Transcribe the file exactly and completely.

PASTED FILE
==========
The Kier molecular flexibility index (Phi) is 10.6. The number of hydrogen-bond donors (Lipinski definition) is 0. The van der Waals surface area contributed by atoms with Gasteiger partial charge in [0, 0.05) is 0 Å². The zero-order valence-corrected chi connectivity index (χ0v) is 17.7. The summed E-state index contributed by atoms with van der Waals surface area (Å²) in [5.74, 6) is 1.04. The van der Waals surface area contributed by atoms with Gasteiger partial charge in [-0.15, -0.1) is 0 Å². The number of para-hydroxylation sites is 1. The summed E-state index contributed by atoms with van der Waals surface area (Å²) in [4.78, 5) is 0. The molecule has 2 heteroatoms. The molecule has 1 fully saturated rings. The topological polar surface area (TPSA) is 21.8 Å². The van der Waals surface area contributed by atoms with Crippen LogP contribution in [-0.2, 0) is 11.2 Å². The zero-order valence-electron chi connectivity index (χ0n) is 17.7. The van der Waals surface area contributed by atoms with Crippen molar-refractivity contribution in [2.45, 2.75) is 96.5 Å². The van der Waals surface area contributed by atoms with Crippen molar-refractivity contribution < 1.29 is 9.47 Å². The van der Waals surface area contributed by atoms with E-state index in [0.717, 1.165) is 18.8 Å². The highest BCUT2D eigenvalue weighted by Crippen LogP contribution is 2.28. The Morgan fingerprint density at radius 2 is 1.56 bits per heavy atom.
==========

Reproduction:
The Kier molecular flexibility index (Phi) is 10.6. The number of hydrogen-bond donors (Lipinski definition) is 0. The van der Waals surface area contributed by atoms with Gasteiger partial charge in [0, 0.05) is 0 Å². The zero-order valence-corrected chi connectivity index (χ0v) is 17.7. The summed E-state index contributed by atoms with van der Waals surface area (Å²) in [5.74, 6) is 1.04. The van der Waals surface area contributed by atoms with Gasteiger partial charge in [-0.15, -0.1) is 0 Å². The number of para-hydroxylation sites is 1. The summed E-state index contributed by atoms with van der Waals surface area (Å²) in [4.78, 5) is 0. The molecule has 2 heteroatoms. The molecule has 1 fully saturated rings. The topological polar surface area (TPSA) is 21.8 Å². The van der Waals surface area contributed by atoms with Crippen LogP contribution in [-0.2, 0) is 11.2 Å². The zero-order valence-electron chi connectivity index (χ0n) is 17.7. The van der Waals surface area contributed by atoms with Crippen molar-refractivity contribution in [2.45, 2.75) is 96.5 Å². The van der Waals surface area contributed by atoms with Crippen molar-refractivity contribution < 1.29 is 9.47 Å². The van der Waals surface area contributed by atoms with E-state index in [0.717, 1.165) is 18.8 Å². The highest BCUT2D eigenvalue weighted by Crippen LogP contribution is 2.28. The Morgan fingerprint density at radius 2 is 1.56 bits per heavy atom.